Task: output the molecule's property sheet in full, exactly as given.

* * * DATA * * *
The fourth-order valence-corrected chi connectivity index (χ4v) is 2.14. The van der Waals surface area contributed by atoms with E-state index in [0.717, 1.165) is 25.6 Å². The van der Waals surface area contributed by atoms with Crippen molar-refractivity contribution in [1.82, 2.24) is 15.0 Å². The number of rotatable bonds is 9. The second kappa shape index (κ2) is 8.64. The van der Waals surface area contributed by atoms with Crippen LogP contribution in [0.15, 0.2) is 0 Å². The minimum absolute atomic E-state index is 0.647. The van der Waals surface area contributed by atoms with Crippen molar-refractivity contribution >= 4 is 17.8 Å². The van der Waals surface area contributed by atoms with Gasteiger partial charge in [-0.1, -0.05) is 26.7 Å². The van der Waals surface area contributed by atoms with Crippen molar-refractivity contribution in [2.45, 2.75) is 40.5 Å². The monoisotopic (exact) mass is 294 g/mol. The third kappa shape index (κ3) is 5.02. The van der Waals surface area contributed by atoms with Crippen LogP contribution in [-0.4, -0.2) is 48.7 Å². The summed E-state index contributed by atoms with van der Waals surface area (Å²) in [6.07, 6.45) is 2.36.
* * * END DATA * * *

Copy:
The fourth-order valence-corrected chi connectivity index (χ4v) is 2.14. The van der Waals surface area contributed by atoms with E-state index in [0.717, 1.165) is 25.6 Å². The van der Waals surface area contributed by atoms with Crippen molar-refractivity contribution in [1.82, 2.24) is 15.0 Å². The number of rotatable bonds is 9. The second kappa shape index (κ2) is 8.64. The van der Waals surface area contributed by atoms with Crippen LogP contribution in [0.15, 0.2) is 0 Å². The minimum absolute atomic E-state index is 0.647. The van der Waals surface area contributed by atoms with Crippen molar-refractivity contribution >= 4 is 17.8 Å². The van der Waals surface area contributed by atoms with Gasteiger partial charge in [-0.1, -0.05) is 26.7 Å². The van der Waals surface area contributed by atoms with Crippen molar-refractivity contribution in [2.45, 2.75) is 40.5 Å². The monoisotopic (exact) mass is 294 g/mol. The third kappa shape index (κ3) is 5.02. The van der Waals surface area contributed by atoms with Crippen LogP contribution in [-0.4, -0.2) is 48.7 Å². The summed E-state index contributed by atoms with van der Waals surface area (Å²) in [6.07, 6.45) is 2.36.